Why the breast implant scandal is bad news for procurement in the health sector

The scandal over PIP breast implants is leading to considerable worry for thousands of women, and will also have a significant cost to governments (as well as some private sector organisations) around the world. But there is also a risk of long-term damage to the cause of procurement in the health sector.

If you meet and talk to professionals in that sector, as I do from time to time, you will hear one phrase regularly in answer to the question, “what’s the biggest barrier to procurement progress and success”?  And that answer is is “clinical preference”.

That’s the ability for medical professionals, from nurses to surgeons, to determine the equipment, consumables, or devices they want to use based on their own medical judgement rather than via objective, value for money decision. It’s particular prevalent at the top end of the profession – not surprisingly, surgeons for example quite rightly want to have considerable input into the choices of equipment and devices that they use.

Now value for money in this context clearly has to include the medical outcomes, so it is totally appropriate for medics to have that input. A drug might be cheap but if it doesn’t work it has no value. Equally, a more expensive and long lasting artificial knee joint is better value than one that is 30% cheaper but needs replacing in half the time.

But often clinical preference conceals other factors; medics who just don’t want to change or invest in their own re-training to use better equipment or devices; or at worst, who have relationships with suppliers that may bring factors into play beyond pure clinical effectiveness.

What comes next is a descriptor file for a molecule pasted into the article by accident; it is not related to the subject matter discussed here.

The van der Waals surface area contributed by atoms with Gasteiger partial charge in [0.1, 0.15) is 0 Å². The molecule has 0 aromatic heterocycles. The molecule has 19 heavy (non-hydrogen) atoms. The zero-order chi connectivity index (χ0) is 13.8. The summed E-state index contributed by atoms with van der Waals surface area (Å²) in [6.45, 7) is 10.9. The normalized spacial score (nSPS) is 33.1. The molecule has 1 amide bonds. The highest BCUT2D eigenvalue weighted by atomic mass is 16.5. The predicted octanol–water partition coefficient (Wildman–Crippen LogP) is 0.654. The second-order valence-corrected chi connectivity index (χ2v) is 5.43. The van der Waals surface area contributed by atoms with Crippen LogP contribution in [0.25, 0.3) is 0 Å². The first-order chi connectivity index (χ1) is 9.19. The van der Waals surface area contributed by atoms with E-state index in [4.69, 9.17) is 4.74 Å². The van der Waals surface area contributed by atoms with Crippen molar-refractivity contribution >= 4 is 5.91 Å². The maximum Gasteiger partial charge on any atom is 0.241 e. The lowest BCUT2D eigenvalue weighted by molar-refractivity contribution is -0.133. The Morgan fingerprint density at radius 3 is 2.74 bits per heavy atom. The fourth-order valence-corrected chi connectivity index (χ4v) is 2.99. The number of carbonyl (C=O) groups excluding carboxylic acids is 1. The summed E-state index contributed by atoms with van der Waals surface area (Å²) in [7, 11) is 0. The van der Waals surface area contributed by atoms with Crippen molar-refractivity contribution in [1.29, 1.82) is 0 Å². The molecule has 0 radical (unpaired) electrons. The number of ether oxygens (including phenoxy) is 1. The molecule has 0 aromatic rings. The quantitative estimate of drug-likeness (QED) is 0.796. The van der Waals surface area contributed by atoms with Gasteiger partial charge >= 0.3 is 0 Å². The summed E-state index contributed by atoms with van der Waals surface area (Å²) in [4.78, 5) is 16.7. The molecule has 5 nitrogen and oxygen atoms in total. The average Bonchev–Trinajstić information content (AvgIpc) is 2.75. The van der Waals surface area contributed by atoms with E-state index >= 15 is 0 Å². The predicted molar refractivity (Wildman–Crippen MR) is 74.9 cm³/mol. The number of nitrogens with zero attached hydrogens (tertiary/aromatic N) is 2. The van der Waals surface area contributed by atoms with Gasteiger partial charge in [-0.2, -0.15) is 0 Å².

So procurement professionals have to work hard to persuade clinicians that objective, rational decisions around selecting suppliers and products are to everyone’s benefit. (Here’s a good example we featured a while ago of a hospital procurement function in Durham doing just that).

Unfortunately, the breast implants story has given ammunition to every clinician who wants to stick with their favourite product, at whatever cost. It appears that the implants that are now under review – and that recipients can have replaced free of charge by the National Health Service in the UK – were “approved” for use.  And they also appear to have been the cheapest on the market.

So I suspect a good procurement person in a hospital would have been saying to clinicians, “implants are not particularly risky from a medical point of view, we have no long-term evidence on variable lifespan across different brands, so we should buy the lowest cost implants that have passed the quality threshold”.  And that may well have been the PIP product now under investigation.

That’s what I would have been saying in that position certainly. And look at what’s happened - the cheapest turned out to be the wrong choice, because they were made with non-approved raw materials, which is of course why they were the cheapest. (It’s a vindication of the old adage really – you get what you pay for.  And I wonder whether any clever procurement person asked why they were so cheap)?

So now, any clinician, faced with procurement making an argument for change in another product area, based on value for money, is going to be able to shake their head, remind procurement of what happened with implants, and carry on buying their favourite artificial joint, stent, endoscope...

And that might be for good and genuine reasons, or it might not. But procurement’s position has been weakened by this whole affair.

Voices (2)

  1. Pete:

    This is one that I struggle with. I, like most readers I suspect, are familiar with the issue of ‘professional preference’. Civil engineers have a very clear idea of the grade of concrete they want and their preferred supplier regardless of the commercial benefits of an alternative. They cannot be persuaded. Investment bankers demand the IT that they want. Someone who can make a $million in a morning has a louder voice that the IT compliance nerd. Marketing and legal spend – notoriously difficult to encourage compliance.

    The greater good of compliance is a very difficult message to get across and maybe it’s just me but I think it’s because we need to learn to empathise more and we need to evangelise better.

    Having said that, if I’m about to go under the knife – I think I’d be inclined to suspend my purchasing compliance obsession and go along with whatever the surgeon wants.

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